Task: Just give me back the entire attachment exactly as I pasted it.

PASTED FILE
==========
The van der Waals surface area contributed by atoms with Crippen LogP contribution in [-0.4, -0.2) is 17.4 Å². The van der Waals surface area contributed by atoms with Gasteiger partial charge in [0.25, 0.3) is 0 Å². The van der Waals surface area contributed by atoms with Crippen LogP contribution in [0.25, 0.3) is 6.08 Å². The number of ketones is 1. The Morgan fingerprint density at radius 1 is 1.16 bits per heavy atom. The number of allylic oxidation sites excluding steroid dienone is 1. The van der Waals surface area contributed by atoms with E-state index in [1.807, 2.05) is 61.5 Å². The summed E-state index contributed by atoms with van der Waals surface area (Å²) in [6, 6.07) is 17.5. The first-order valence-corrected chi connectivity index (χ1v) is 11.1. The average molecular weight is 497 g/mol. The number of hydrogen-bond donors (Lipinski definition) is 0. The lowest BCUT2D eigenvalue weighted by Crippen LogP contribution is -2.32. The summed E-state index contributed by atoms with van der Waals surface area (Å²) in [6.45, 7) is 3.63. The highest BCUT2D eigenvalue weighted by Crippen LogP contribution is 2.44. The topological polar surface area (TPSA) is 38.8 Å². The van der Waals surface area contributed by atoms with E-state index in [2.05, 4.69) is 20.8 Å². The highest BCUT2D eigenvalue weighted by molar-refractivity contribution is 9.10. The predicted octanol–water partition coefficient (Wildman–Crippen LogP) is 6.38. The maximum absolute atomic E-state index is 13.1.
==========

The van der Waals surface area contributed by atoms with Crippen LogP contribution in [-0.4, -0.2) is 17.4 Å². The van der Waals surface area contributed by atoms with Gasteiger partial charge in [0.25, 0.3) is 0 Å². The van der Waals surface area contributed by atoms with Crippen LogP contribution in [0.25, 0.3) is 6.08 Å². The number of ketones is 1. The Morgan fingerprint density at radius 1 is 1.16 bits per heavy atom. The number of allylic oxidation sites excluding steroid dienone is 1. The van der Waals surface area contributed by atoms with E-state index in [1.807, 2.05) is 61.5 Å². The summed E-state index contributed by atoms with van der Waals surface area (Å²) in [6, 6.07) is 17.5. The first-order valence-corrected chi connectivity index (χ1v) is 11.1. The average molecular weight is 497 g/mol. The number of hydrogen-bond donors (Lipinski definition) is 0. The lowest BCUT2D eigenvalue weighted by Crippen LogP contribution is -2.32. The summed E-state index contributed by atoms with van der Waals surface area (Å²) in [6.45, 7) is 3.63. The highest BCUT2D eigenvalue weighted by Crippen LogP contribution is 2.44. The topological polar surface area (TPSA) is 38.8 Å². The van der Waals surface area contributed by atoms with E-state index in [2.05, 4.69) is 20.8 Å². The highest BCUT2D eigenvalue weighted by molar-refractivity contribution is 9.10. The predicted octanol–water partition coefficient (Wildman–Crippen LogP) is 6.38. The maximum absolute atomic E-state index is 13.1.